Visit by Turkey's top brass to Kardak ‘highlights Aegean presence’

Visit by Turkey's top brass to Kardak ‘highlights Aegean presence’

Hande Fırat - ANKARA
Visit by Turkeys top brass to Kardak ‘highlights Aegean presence’ Turkey’s top soldier and entire military brass have visited Kardak, twin islets in the Aegean whose disputed sovereignty brought Ankara and Athens to the brink of a war in 1996, in a bid to deliver multiple messages to Greece.

Chief of General Staff Gen. Hulusi Akar, accompanied by the commanders of the land, naval and air forces of the Turkish Armed Forces (TSK), sailed to the islets of the Kardak region with two assault boats, sparking Greek reaction and Turkish main opposition quips that it was a “touristic visit.” 

The visits comes after Greece’s top court rejected a Turkish demand to extradite eight soldiers accused of taking part in a July 2016 coup attempt, although the move was also designed to highlight the Turkish presence at the Aegean Sea.

According to military sources, Akar and the military brass planned the visit in 2015 in retaliation after Greek Defense Minister Panos Kamenos flew over the islets and dropped a wreath to commemorate Greek soldiers who were killed during the crisis in 1996. However, the visit had to be postponed because of the July 15, 2016, coup attempt and the launch of the Euphrates Shield Operation in northern Syria on Aug. 24, 2016, according to sources.

The four following reasons were cited for Akar’s visit:

Greek court’s on extradition: The main reason behind the visit was the Greek top court’s refusal of Turkey’s demand to extradite eight soldiers who escaped to Greece on July 16, 2016, after the coup was foiled. This coup attempt, which was allegedly conducted by the Fethullahist Terror Organization (FETÖ), was regarded by Akar and the military brass as an attempt to destroy the Turkish Armed Forces, leading them to expect that the eight would be extradited so that they could face Turkish justice.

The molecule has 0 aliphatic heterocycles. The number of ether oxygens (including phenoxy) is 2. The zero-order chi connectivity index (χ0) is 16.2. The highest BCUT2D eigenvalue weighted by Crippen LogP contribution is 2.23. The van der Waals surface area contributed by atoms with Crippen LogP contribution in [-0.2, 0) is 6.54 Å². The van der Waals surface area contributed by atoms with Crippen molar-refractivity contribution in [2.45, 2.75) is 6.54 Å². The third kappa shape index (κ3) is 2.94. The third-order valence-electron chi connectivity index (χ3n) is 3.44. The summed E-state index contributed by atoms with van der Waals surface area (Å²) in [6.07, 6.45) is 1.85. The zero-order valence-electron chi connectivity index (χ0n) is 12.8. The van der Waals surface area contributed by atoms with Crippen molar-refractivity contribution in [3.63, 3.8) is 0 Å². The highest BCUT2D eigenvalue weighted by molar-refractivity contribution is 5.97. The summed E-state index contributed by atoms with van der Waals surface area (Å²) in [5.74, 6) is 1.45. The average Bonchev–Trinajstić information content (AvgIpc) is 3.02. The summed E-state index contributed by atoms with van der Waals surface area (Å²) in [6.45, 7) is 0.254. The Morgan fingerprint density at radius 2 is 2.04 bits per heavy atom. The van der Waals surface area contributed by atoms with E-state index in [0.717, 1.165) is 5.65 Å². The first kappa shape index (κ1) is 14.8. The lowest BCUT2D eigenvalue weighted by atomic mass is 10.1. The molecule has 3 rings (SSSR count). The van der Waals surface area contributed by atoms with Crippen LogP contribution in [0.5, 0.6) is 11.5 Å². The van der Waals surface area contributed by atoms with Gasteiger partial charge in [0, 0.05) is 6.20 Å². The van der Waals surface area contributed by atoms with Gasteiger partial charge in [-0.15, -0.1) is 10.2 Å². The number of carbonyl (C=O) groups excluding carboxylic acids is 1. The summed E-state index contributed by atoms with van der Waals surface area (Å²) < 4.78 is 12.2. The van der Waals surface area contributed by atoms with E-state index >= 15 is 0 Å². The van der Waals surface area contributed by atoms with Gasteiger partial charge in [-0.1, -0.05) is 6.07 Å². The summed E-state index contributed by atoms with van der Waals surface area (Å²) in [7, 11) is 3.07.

Contention over Aegean islets: Another reason for the visit was to display Turkey’s disturbance over Greece’s recent attempts to claim de facto rights on a number of Aegean islets whose sovereignty is disputed. Turkey has accused Greece of attempting to open more than 10 islets to settlement in violation of international law. 
Cyprus talks: Another aspect of the move is related to the ongoing Cyprus reunification talks between Turkish and Greek Cypriots. Both Greece and Greek Cyprus have demanded the withdrawal of all Turkish troops from the island as part of a deal to be reached between the two communities. Turkey, however, insists that it has to continue its military presence in the island, albeit at a very reduced number, to protect the Turkish Cypriots.  

Dogfights over the Aegean: Despite progress in ties between the two countries, dogfights between Greek and Turkish warplanes over Aegean airspace have not ceased. Although not officially announced, Turkey says its warplanes are being intercepted by Greek jets around two or three times a week.
The visit to Kardak was carried out in light of these four aspects, sources said, underlining that the visit was conducted on Turkish territorial waters and could not be described as either a provocation or a touristic visit as suggested by the main opposition party.